You're doing it wrong.For years, many of my major gift fundraising colleagues around the country have considered universities and colleges to be top examples of how to do major gift fundraising properly. Many (not all) seem to have all the resources to do the job right. They have:

  • Big budgets
  • A team of researchers
  • A seemingly unlimited number of wealthy alumni who love the institution
  • High profile campaigns with lofty goals and PR budgets.

And if you just read the trade magazines, you would think they are doing pretty well. How many times do you read in the Chronicle of Philanthropy that a university has just completed a billion-dollar campaign? It feels like it’s almost every week.
Richard and I often hear from major gift officers outside of higher education who like to use this excuse: “If I only had the resources of the university, with unlimited donors like they have, I could do so much more.”
I have to admit that before we started working with universities, I thought the same thing. And then I started looking at their donor database and asking questions.
What did I see?

  • Low Donor/Alumni retention rates.
  • Massive donor/alumni value attrition rates – in the 60-75% range.
  • Donors/Alumni who were giving the same size gifts year after year after year.
  • MGO caseloads with 300-500 donors.

So after further research and asking more questions, I now know why we’re seeing such terrible performance in higher education. In many universities, there is…

  1. Very little value placed on building relationships. The overarching philosophy of development leadership is, “Get us the money… now.” This is pressure the Deans are putting on Development. All around, there is just a ton of pressure and focus on money.
  2. Basically no such thing as qualifying a donor/alumnus. What we see are major gift officers who are handed a list of alumni (some of whom have never made a gift) who ranked high on a wealth score of some kind, and the MGO is told to go out and bring in a gift. And by the way, major gift officer, here are the overall revenue goals (not based on data) you need to make this year, or your job is in jeopardy.
  3. A disregard for alumni/donors who don’t meet the university’s criteria of a major gift (some start at $50K-$100K) – they get dumped into the “annual fund” and never talked to.
  4. No system or structure in place. We found that many universities are not qualifying donors, not creating goals for every major donor or creating individual strategic plans to know exactly where they are going with each donor. And the evaluation criteria for major gift officers are often antiquated and dis-incentivizing.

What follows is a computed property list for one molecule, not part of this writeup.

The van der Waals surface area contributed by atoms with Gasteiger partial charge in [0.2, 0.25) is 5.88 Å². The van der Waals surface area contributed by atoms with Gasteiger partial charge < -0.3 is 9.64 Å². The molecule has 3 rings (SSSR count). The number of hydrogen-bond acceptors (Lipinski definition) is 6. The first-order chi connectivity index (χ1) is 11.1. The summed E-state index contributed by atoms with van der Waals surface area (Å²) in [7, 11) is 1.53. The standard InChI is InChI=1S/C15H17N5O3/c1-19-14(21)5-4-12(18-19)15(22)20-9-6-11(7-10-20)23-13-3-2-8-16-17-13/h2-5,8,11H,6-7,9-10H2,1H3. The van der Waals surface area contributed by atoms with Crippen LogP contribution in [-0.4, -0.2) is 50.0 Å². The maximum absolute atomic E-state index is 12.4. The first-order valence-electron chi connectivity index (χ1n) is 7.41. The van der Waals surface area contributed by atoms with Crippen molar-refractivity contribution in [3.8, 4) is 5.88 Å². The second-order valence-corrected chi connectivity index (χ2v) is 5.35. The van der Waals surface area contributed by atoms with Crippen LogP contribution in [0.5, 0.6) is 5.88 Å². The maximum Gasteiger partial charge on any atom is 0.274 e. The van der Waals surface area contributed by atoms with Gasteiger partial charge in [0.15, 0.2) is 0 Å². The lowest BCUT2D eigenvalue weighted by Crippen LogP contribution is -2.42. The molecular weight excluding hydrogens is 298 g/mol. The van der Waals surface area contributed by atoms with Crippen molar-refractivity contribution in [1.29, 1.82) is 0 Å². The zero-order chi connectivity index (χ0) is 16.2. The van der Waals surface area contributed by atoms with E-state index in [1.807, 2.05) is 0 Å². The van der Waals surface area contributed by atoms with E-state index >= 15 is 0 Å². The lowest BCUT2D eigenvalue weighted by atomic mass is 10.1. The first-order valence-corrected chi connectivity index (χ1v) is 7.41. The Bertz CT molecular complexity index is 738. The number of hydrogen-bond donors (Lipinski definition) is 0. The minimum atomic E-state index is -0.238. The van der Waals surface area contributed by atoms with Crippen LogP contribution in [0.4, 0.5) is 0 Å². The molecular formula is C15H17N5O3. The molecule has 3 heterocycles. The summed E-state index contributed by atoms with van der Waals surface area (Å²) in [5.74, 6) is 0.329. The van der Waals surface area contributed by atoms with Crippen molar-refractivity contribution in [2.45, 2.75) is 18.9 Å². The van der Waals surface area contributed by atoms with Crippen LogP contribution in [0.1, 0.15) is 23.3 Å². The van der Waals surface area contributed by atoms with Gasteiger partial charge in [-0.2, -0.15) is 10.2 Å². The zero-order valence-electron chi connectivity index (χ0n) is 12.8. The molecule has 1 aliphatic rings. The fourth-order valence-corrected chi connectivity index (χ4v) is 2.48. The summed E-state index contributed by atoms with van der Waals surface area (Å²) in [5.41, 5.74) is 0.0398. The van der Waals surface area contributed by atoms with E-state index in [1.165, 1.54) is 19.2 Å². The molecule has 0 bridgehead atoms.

5. No regard for building a pipeline. As I said previously, the many donors who are giving at high capacity are not given any special consideration until they meet a very high gift level. There is very little strategy on these “mid-level” donors other than to send them the annual fund mailings.

So besides the terrible retention and attrition problems, what results is poor morale with major gift officers, and donors who don’t feel their university listens to them. Richard and I receive emails and calls from university major gift officers all the time, exasperated by the philosophy and practices of their departments. Many feel like they are part of a donor-factory… just burn through your donor list and get the money.
Now the good news in all this is that there ARE universities and colleges who are forward-thinking, who are putting donor-centered principles into practice. We know, because we’re working with a bunch of them. Here is what they are doing:

  1. Starting to put relationships first, knowing that the money will follow;
  2. Qualifying donors so that each MGO is working with donors/alumni who want a deeper relationship with the university.
  3. Putting a structure to the major gift program as described above.
  4. Understanding the donors’/alumni’s passions and interests, and using that to drive offers that the donors will want to fund – rather than pushing university “priorities” on the donors.
  5. Creating a mid-level donor/alumni program that creates a pipeline to major gifts, so that donors who move to major donor status are already qualified for the major gift officer.
  6. Valuing long-term outcomes — understanding that it takes time to build a caseload of qualified donors, ongoing training for their MGOs, and donors’ need to trust the institution in order to make transformational gifts.

If you and your university are practicing these, that’s awesome. We’ve have seen some amazing results with the higher-education clients we work with. Putting relationships first works. Treating donors and alumni like they matter works. Giving MGOs the time and structure they need to succeed works.